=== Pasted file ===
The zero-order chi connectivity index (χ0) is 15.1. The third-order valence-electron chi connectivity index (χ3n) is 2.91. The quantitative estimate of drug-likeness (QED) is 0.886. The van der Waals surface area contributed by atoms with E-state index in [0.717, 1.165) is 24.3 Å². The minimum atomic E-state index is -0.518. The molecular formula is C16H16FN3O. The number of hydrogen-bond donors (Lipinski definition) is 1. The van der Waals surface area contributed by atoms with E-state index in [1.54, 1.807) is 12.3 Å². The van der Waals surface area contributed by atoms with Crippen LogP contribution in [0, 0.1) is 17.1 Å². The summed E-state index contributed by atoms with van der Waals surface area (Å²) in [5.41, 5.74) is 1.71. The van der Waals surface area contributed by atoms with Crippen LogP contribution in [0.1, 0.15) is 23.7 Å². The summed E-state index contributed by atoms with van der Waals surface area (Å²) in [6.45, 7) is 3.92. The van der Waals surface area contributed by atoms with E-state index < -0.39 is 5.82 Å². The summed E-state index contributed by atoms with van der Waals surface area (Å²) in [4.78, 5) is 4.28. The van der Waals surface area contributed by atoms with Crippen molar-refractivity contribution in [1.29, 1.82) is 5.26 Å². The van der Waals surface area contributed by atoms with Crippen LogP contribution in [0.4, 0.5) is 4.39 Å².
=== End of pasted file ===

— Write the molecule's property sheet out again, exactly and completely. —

The zero-order chi connectivity index (χ0) is 15.1. The third-order valence-electron chi connectivity index (χ3n) is 2.91. The quantitative estimate of drug-likeness (QED) is 0.886. The van der Waals surface area contributed by atoms with E-state index in [0.717, 1.165) is 24.3 Å². The minimum atomic E-state index is -0.518. The molecular formula is C16H16FN3O. The number of hydrogen-bond donors (Lipinski definition) is 1. The van der Waals surface area contributed by atoms with E-state index in [1.54, 1.807) is 12.3 Å². The van der Waals surface area contributed by atoms with Crippen LogP contribution in [0, 0.1) is 17.1 Å². The summed E-state index contributed by atoms with van der Waals surface area (Å²) in [5.41, 5.74) is 1.71. The van der Waals surface area contributed by atoms with Crippen LogP contribution in [0.1, 0.15) is 23.7 Å². The summed E-state index contributed by atoms with van der Waals surface area (Å²) in [6.45, 7) is 3.92. The van der Waals surface area contributed by atoms with E-state index < -0.39 is 5.82 Å². The summed E-state index contributed by atoms with van der Waals surface area (Å²) in [4.78, 5) is 4.28. The van der Waals surface area contributed by atoms with Crippen molar-refractivity contribution in [1.29, 1.82) is 5.26 Å². The van der Waals surface area contributed by atoms with Crippen LogP contribution in [0.4, 0.5) is 4.39 Å².